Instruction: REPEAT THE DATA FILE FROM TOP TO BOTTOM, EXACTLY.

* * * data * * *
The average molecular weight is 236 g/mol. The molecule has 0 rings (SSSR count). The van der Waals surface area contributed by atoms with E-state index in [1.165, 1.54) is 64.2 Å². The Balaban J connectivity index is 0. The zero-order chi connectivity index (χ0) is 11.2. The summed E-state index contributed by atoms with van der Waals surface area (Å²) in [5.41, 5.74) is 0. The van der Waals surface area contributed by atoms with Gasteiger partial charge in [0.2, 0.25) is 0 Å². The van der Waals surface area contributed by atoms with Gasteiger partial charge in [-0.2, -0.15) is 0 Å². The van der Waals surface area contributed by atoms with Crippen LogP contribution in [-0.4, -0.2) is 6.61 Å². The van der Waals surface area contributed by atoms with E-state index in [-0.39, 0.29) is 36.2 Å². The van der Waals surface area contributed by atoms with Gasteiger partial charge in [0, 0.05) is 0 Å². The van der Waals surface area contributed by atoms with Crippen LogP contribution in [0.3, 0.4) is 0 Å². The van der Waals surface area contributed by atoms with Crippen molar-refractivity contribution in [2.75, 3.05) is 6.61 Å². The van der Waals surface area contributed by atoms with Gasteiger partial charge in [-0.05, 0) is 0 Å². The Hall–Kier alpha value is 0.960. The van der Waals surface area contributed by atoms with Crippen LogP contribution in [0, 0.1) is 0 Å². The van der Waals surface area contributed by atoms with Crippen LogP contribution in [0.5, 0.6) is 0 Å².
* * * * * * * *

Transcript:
The average molecular weight is 236 g/mol. The molecule has 0 rings (SSSR count). The van der Waals surface area contributed by atoms with E-state index in [1.165, 1.54) is 64.2 Å². The Balaban J connectivity index is 0. The zero-order chi connectivity index (χ0) is 11.2. The summed E-state index contributed by atoms with van der Waals surface area (Å²) in [5.41, 5.74) is 0. The van der Waals surface area contributed by atoms with Gasteiger partial charge in [0.2, 0.25) is 0 Å². The van der Waals surface area contributed by atoms with Gasteiger partial charge in [-0.2, -0.15) is 0 Å². The van der Waals surface area contributed by atoms with Crippen LogP contribution in [-0.4, -0.2) is 6.61 Å². The van der Waals surface area contributed by atoms with E-state index in [-0.39, 0.29) is 36.2 Å². The van der Waals surface area contributed by atoms with Gasteiger partial charge in [0, 0.05) is 0 Å². The van der Waals surface area contributed by atoms with Crippen LogP contribution in [0.3, 0.4) is 0 Å². The van der Waals surface area contributed by atoms with Crippen molar-refractivity contribution in [2.75, 3.05) is 6.61 Å². The van der Waals surface area contributed by atoms with Gasteiger partial charge in [-0.05, 0) is 0 Å². The Hall–Kier alpha value is 0.960. The van der Waals surface area contributed by atoms with Crippen LogP contribution in [0, 0.1) is 0 Å². The van der Waals surface area contributed by atoms with Crippen LogP contribution in [0.5, 0.6) is 0 Å².